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Constructing an Effective Collections Policy

Aug. 19, 2020
The best collections policy starts with a strong credit policy.

By Ryan J. Fishman

Collecting from a client who is late on their payments can be a messy task. Many contractors have close relationships with clients, so conducting collections can become an even more uncomfortable position to be in. But this is not an excuse for being loose or haphazard with the collection policy you construct because whether or not you collect on delinquent accounts can be a major determinant of your firm’s cash flow levels. And considering the large sums of cash you deal with in the contracting business, you cannot afford to be lazy in this aspect of your business.

Avoiding Delinquency

It’s easier said than done, but the best collections policy starts with a strong credit policy. Critical to a credit policy are its principal components: establishing standards for eligibility, credit terms, providing clear documentation, and most importantly, collecting[1]. Being careless in constructing a credit policy can lead to unnecessary headaches down the road when you have to chase delinquent accounts from clients you never should have granted credit to. The specific credit standards you adopt may be specific to your firm’s risk appetite, since allowing for substandard credit profiles may lead to more sales, but may also lead to more delinquencies. This is also true for the credit terms you choose, as your firm’s specific need for cash can determine the payment deadlines you set for clients along with discounts you offer for early payment. Providing clear documentation is also crucial to avoiding legal issues down the road.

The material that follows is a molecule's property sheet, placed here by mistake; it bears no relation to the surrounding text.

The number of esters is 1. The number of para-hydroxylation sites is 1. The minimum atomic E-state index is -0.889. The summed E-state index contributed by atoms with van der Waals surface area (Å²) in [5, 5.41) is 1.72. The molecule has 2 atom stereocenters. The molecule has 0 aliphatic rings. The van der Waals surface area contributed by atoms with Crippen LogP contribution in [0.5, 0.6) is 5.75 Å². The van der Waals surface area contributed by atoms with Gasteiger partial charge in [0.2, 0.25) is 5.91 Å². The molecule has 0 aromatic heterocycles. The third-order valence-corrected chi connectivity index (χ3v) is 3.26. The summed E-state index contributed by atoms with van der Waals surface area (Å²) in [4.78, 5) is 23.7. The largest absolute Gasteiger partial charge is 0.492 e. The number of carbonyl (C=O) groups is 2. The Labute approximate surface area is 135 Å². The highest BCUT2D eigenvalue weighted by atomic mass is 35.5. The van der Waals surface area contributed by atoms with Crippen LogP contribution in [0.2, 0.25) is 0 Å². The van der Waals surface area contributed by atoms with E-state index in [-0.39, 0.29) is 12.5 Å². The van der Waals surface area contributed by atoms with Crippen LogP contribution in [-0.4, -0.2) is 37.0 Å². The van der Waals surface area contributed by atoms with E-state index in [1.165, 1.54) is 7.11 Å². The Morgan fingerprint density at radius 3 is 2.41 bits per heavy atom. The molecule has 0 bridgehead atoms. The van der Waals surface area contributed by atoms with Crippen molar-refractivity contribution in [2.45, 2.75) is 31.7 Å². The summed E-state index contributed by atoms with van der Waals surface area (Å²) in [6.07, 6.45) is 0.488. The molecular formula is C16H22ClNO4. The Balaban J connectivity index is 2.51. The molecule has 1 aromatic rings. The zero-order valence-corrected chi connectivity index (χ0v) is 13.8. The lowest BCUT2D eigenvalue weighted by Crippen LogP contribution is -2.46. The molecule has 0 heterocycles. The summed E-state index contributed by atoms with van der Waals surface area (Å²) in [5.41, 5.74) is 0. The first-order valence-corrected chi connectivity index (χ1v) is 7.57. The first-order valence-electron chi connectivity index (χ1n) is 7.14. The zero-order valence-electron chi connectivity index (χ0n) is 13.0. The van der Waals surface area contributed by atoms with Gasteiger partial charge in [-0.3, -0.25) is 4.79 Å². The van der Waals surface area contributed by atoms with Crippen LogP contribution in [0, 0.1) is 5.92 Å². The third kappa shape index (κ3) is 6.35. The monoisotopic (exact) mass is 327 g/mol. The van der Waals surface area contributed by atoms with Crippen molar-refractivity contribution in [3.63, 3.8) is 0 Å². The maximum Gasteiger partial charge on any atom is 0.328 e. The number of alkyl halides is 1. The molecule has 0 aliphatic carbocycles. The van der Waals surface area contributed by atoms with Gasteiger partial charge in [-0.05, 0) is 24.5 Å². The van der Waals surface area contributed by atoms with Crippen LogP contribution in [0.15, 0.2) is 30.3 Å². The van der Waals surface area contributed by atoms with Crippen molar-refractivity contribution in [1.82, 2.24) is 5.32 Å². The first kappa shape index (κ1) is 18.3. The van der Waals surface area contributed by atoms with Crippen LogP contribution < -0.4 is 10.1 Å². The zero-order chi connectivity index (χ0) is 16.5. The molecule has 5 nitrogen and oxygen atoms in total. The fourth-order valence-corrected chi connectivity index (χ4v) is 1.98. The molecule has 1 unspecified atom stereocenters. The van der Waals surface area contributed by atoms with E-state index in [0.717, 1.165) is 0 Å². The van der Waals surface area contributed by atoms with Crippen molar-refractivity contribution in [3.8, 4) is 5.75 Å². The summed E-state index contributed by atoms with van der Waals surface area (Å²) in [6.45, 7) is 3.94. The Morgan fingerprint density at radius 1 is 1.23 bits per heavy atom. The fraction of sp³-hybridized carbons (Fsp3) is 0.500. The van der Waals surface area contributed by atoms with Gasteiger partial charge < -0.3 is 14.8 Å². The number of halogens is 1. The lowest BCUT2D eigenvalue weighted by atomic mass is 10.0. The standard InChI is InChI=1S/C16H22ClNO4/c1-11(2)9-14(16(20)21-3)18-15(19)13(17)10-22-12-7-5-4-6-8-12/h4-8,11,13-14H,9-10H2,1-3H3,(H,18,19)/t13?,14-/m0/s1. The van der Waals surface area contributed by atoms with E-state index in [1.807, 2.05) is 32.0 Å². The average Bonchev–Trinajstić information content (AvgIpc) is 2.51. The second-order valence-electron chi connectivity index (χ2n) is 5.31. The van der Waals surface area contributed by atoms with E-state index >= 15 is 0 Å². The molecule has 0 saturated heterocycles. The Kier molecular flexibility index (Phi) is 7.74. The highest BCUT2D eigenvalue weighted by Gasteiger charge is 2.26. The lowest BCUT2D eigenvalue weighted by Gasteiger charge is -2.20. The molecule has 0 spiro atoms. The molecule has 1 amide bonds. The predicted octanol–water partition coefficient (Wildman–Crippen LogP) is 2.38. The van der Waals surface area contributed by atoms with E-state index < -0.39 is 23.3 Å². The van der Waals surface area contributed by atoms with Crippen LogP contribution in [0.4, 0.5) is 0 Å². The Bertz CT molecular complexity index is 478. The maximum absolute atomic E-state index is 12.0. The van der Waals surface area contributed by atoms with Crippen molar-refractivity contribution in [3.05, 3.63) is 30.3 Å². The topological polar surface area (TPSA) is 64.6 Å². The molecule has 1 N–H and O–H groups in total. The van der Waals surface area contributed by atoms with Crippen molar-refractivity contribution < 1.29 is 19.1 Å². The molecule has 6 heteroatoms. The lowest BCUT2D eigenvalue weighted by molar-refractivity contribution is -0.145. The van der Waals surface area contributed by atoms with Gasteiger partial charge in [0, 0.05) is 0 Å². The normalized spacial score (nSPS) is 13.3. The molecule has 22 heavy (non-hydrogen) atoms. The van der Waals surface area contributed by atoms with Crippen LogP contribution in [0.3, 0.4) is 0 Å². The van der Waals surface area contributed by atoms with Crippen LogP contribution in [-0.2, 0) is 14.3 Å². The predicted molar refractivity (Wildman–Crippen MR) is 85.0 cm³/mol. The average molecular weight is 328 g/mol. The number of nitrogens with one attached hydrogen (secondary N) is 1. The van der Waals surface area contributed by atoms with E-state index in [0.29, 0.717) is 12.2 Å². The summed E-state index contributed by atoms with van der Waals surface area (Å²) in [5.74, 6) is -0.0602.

Collections Phase

Chief to your collection efforts once an account becomes delinquent is maintaining contact with a debtor. Calling the client and asking if their firm’s situation has changed at all, why the payment is late, and when they expect to make the payment can show your understanding of their situation, while also making it clear what your expectations are of them going forward. If the client indicates their plans to make the payment, along with any late fees occurred, they may sign a forbearance plan constructed by your attorney to ensure they stick to their payment schedule. If they lack indication of compliance toward your efforts, then it’s time to consider other options in collections.

Moving to 3rd Party Collections

If the circumstances indicate that you won’t be able to collect on a delinquent account, it’s best to move swiftly to a 3rd party collections option. At a certain point, it’s simply not worthwhile to dedicate your valuable time and resources to making the calls and following up with debtors. Nevertheless, you obviously still need to collect on the account, so it’s reasonable to take a careful look at which collections option you seek. Perhaps the two most popular options are collections agencies and collection law firms.

Collection agencies tend to be a popular choice because of their intricate and well-built technological systems that make it easy to send delinquent accounts to them for collection. However, collection agencies have a disappointingly low success rate, anecdotally at or below 5%, along with a history of being quite haphazard in their collection attempts. Examining the tactics used by collection agencies makes it clear why their efforts consistently fall short.